For women like me, who came to maturity before the 1960s, the specter of illegal and unsafe abortion is as much of a horror as the reaction of those who view a terminated pregnancy as murder. In those days there was no “pill” and the only means of obtaining a contraceptive device was through a doctor, with the exception of condoms.
As a young woman I remember both the stories and the many articles in women’s magazines that documented what happened to women who sought to end a pregnancy before there was anywhere safe to do so. Many of the doctors who went through that time and dealt with the cases of sepsis they saw in the hospitals were among the staunchest supporters for ending the illegality of abortion. They were forced in some circumstances to act illegally, even going to jail to save the life of a woman. Of course, I can also understand how a doctor like, Dr. Ron Paul, could come to the opposite conclusion and want a ban on all such procedures.
In reality, abortion has been with us as long as pregnancy and will be with us whether the anti-abortion forces are successful or not. Better, I believe, as President Clinton said, to have abortion be “safe, legal and rare.”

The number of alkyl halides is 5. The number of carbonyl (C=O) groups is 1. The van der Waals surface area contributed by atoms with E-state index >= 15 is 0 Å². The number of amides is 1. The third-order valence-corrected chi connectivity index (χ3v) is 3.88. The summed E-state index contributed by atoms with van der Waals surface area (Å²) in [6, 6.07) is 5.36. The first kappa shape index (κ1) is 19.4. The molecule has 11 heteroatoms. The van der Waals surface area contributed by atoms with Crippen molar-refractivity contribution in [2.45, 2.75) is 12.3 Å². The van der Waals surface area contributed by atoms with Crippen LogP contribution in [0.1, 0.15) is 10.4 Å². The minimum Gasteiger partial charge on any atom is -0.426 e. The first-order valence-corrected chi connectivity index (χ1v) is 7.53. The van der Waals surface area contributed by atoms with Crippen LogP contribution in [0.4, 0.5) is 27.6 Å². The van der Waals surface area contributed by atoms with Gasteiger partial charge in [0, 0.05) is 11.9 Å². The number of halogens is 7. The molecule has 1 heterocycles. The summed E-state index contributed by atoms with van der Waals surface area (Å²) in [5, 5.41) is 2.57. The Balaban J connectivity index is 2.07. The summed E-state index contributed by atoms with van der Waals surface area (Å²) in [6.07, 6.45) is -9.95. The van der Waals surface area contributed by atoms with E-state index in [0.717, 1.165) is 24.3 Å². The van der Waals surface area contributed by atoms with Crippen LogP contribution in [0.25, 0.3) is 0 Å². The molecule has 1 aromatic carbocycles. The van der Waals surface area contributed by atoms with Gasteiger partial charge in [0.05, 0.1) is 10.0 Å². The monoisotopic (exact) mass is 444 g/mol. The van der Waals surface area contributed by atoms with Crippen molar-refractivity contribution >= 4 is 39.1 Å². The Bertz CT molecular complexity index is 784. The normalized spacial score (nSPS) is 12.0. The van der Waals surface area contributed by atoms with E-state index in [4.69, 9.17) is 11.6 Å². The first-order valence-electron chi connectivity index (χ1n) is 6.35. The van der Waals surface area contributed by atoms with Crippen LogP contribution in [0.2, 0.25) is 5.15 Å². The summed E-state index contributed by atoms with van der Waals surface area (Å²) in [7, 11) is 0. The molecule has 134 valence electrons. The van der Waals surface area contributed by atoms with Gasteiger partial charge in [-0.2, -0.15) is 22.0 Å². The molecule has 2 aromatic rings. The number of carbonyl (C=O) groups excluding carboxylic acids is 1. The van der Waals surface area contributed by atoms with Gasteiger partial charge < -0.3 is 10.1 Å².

Over the years since Roe v. Wade I have watched the strategy of the anti-abortion crowd. I might point out that the advocates of Roe were for the most part women, and the leaders of the anti-abortion group are most often men.
The first thing the anti-abortion people had to face was that the majority of Americans were not supportive of their cause. By the end of the 1970s they discovered that the only time they were successful on a ballot issue limiting abortion was if it was tied someway to funding. Americans didn’t mind abortion. They minded paying for it.
There was only so much they could do on this kind of effort. They continued a frontal assault state by state which either failed at the ballot box or in the courts. Their position was essentially unconstitutional in the view of the courts. Failing in this, they began to chip away at abortion. State by state they instituted onerous regulations on the procedure, resulting in laws that were scientifically unsustainable and physically ridiculous. This had some effect, but certainly did not preclude the procedures.
They are now trying, with bills in legislatures, to declare, against all science, that life begins at the meeting of sperm and egg. Where they are successful, many forms of birth control and in-vitro fertilization will be outlawed. In Virgin Hall I wanted to show what it was like before Roe. If legislators affirm life at fertilization—it will be that way again.